Minha Khan

Cannon Editor

I know what you’re thinking. Another COVID article. Trust me, I myself am tired of the endless references, jokes, videos, articles, news cycles, conversations, forecasts, advertisements, events, podcast episodes, small talk, long talk, breakfast, lunch, and dinner conversational topics, shower thoughts, posts, anecdotes, vlogs, TED Talks, and reflections about life in a pandemic. By now, the entire world wants to move on from the pandemic.

March 13, 2020 marks the day when UofT shut campus down to in-person classes and transitioned to fully online classes. We recently passed the one year anniversary of COVID-coerced online school. It’s hard to not feel dismay at the amount of time we’ve spent in a quarantine that was first innocuously expected to be short-lived. For first years who’ve spent the better portion of a year meant to be brimming with new experiences academically, socially, and interpersonally from the silos of their home, I see you. For the second years who feel their time as a university student slipping through their fingers as another day in quarantine is docked down and the third years with PEY terms that went from being stimulating to spiritless or even cancelled, I see you. And of course, the fourth years whose new Convocation Hall will be Zoom, we see you too.

Skule™  is known for its tight-knit community. I’ve heard online-school-anecdotes hinting otherwise within the first year batch of 2020. A predominantly large source of Skule™ ’s warmth are the upper years. Just look at F!rosh Week. Without having anything to gain, upperclassmen extensively and dedicatedly plan F!rosh at the start of each year to ensure frosh feel wholeheartedly accepted at Skule™. Many upper years act as mentors or big-brother/sister figures to the incoming frosh, and even those not part of F!rosh, have a kind predisposition to welcome and support you in any way they can. This behaviour sets a precedent for the culture at Skule™ in the minds of the frosh. When I heard anecdotes of exclusion and mean-spirited competitiveness within the Class of 2024, I connected part of it to the pandemic hindering the establishment of such a precedent. We have tried our best to connect digitally to the frosh, but in-person positive experiences with upper years were daily, more intense, and palpable- something online school cannot supplant. Note: This doesn’t excuse those who create hostile environments, that’s not okay, but merely points to the circumstance created by the pandemic as being more conducive to a first year having less positive experiences in Skule™.

Even without considering these negative experiences, virtual learning has made it much harder for first years to make friends, have social, meaningful conversations, and attain feelings of belonging at Skule™ . So, if you’re a first year that’s alarmed by your disconnection from Skule™ , know you are not alone and your experiences are valid. There are always people at Skule™  rooting for you and wanting you to belong with them as much as you may want to belong with them. I hope you find that out for yourself soon, too.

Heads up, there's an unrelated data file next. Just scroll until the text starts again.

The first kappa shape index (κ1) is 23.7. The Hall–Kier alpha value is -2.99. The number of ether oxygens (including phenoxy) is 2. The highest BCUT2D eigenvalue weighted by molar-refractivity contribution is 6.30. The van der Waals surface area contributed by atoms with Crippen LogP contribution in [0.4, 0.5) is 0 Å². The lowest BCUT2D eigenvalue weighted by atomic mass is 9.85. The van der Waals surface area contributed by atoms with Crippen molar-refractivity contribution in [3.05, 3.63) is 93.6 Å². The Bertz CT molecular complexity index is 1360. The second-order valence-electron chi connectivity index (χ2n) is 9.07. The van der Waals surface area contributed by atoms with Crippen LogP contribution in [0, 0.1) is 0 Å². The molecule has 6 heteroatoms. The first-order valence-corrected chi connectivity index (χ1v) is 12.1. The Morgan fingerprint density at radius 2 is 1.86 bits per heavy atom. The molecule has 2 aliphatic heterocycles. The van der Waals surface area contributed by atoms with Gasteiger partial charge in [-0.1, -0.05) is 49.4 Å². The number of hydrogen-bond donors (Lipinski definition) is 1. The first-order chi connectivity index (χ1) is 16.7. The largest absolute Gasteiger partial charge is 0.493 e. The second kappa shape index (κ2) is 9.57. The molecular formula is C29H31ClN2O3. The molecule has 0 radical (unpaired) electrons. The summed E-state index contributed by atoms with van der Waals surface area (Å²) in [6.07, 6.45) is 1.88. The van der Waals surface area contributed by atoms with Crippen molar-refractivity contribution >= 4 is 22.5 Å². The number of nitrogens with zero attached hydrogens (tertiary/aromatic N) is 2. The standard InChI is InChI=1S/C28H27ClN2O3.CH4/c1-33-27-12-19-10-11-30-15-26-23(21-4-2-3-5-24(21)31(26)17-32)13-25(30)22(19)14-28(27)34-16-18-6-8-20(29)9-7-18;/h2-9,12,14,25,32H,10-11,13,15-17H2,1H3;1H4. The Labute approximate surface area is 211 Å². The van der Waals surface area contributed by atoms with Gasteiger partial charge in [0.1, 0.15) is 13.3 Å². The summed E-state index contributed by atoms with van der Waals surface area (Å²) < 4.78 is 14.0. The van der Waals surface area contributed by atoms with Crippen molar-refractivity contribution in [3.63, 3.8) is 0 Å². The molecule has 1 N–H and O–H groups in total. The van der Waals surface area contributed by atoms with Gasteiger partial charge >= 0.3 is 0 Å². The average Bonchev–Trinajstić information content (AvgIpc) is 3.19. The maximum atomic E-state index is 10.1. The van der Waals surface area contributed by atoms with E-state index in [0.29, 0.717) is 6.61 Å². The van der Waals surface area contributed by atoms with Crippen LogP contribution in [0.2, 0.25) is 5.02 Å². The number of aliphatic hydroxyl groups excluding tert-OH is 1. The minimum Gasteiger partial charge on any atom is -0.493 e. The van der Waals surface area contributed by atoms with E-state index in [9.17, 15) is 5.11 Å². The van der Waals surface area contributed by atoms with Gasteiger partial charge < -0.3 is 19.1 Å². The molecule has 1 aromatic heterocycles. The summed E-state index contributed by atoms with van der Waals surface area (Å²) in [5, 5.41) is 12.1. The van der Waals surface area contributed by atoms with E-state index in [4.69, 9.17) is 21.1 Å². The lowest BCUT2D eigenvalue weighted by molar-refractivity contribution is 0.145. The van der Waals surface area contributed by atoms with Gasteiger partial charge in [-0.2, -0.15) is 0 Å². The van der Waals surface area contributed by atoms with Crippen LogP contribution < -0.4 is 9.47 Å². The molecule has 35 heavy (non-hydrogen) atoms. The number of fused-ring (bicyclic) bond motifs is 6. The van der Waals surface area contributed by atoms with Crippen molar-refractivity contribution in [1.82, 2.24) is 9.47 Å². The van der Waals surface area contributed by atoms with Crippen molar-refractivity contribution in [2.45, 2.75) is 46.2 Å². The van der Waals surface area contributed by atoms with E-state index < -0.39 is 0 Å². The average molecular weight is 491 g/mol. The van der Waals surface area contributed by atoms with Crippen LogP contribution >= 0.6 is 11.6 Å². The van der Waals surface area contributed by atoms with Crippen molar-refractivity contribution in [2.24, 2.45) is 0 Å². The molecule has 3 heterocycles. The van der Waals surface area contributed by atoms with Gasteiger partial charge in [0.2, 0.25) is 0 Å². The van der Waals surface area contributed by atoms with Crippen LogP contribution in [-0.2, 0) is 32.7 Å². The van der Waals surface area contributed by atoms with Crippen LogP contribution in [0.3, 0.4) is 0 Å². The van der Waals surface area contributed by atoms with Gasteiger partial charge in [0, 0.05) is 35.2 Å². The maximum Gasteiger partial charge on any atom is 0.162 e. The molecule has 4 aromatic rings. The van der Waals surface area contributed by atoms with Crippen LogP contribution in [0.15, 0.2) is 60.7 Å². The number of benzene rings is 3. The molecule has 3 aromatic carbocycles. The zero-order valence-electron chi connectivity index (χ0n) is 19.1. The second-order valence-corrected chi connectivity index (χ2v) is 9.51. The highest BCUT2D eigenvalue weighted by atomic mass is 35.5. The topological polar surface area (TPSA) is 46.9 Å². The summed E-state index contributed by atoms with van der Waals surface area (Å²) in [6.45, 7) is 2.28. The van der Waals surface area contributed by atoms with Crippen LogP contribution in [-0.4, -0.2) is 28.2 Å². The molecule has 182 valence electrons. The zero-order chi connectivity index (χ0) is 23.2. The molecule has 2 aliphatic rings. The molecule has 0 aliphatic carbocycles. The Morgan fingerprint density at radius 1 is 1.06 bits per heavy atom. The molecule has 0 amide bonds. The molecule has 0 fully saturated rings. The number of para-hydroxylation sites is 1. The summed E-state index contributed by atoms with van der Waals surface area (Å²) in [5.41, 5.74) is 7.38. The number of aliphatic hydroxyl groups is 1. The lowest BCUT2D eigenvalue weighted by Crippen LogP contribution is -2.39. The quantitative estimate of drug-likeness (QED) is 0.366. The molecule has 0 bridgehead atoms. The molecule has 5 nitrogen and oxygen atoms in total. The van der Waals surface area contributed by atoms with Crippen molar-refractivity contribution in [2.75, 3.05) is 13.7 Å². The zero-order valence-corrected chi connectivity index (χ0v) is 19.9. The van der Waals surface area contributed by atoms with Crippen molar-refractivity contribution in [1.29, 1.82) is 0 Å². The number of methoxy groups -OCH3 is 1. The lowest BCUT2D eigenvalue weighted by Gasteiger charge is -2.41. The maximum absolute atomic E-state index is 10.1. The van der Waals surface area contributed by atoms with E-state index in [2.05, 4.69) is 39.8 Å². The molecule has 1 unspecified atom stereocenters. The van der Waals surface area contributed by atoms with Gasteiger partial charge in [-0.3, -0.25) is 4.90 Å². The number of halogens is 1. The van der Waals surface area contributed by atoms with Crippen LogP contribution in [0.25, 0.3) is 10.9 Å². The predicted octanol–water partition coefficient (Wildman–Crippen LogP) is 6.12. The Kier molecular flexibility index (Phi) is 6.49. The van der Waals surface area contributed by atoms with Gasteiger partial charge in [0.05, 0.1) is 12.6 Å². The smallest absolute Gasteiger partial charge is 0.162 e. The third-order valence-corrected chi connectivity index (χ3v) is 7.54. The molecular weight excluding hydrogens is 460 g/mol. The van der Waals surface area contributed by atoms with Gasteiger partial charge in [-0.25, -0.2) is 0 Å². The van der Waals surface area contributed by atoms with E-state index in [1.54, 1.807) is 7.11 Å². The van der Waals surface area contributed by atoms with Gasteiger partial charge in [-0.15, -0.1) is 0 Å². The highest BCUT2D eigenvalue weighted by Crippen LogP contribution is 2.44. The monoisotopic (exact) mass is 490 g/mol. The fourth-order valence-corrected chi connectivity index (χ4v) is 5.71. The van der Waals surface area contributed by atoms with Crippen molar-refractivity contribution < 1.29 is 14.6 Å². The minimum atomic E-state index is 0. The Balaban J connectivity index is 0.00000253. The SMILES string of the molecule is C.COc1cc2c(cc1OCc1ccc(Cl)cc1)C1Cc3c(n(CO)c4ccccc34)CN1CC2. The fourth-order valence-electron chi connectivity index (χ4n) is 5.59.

Amongst my Skule™  peers and my friends, feelings of burnout have been a common occurrence. I’m sure you know someone (perhaps even yourself) who’s also felt burnt out during this pandemic. It is difficult to source motivation for pixelated lecture halls or to muster enough energy to harvest a report for a BBCollaborate lab, day after day. Burnout existed pre-pandemic too, but being on campus gave us more resilient armor against it. Encounters with friendly faces on campus provided small shots of encouragement fuel to power our packed days. Being in a space of possibility where we were set up to meet new people, try exciting new things, and discover new facets of ourselves created an aura of excitement that reminded us why we were here in the first place when the going got tough.

You may notice the tone of this article is a bit dreary. That was not intentional but if it does sound dreary, that is okay. This article is about validating the fears, the loneliness, the despair, the losses, the uncertainties and the monotony the pandemic may have brought you. I think we all feel tired by our individual distresses, by feeling the same draining emotions for indefinite periods of time. Is there a silver lining? There can be silver linings, but not an all pervading one. Only you can decide if there is a silver lining for your own individual experience and then decide what it is. You may decide there is no silver lining or you may see infinite. In both cases, you are right. But silver linings ensue after. First, there is the rain and that rainfall will drench you. This article is about that rainfall and fully feeling it. This is NOT about Covid. Yes, a lot of the negative sentiment mentioned is a consequence of Covid, but this is about you and your experiences.

For those of you who’ve been in the rain more than not recently, the next bit’s for you. You are not alone.

Let’s Talk About The Rain

your true companions on this earth are concealed amongst the trees and the clouds
when tears stream down, and you yearn for a place for your eyes to rest, to be placated,
turn them upwards, to the sky, away from the touch of mankind. a safe shroud

follow the path of the wind, as it makes its course
it is there for you, making an appearance to comfort you, and share:
i understand how it feels to be moved by an unceasing force

see the trees, side to side, they gently drift
huge like man-made buildings, but untethered, moving freely
they wave to you, reminding, it is okay to feel powerless

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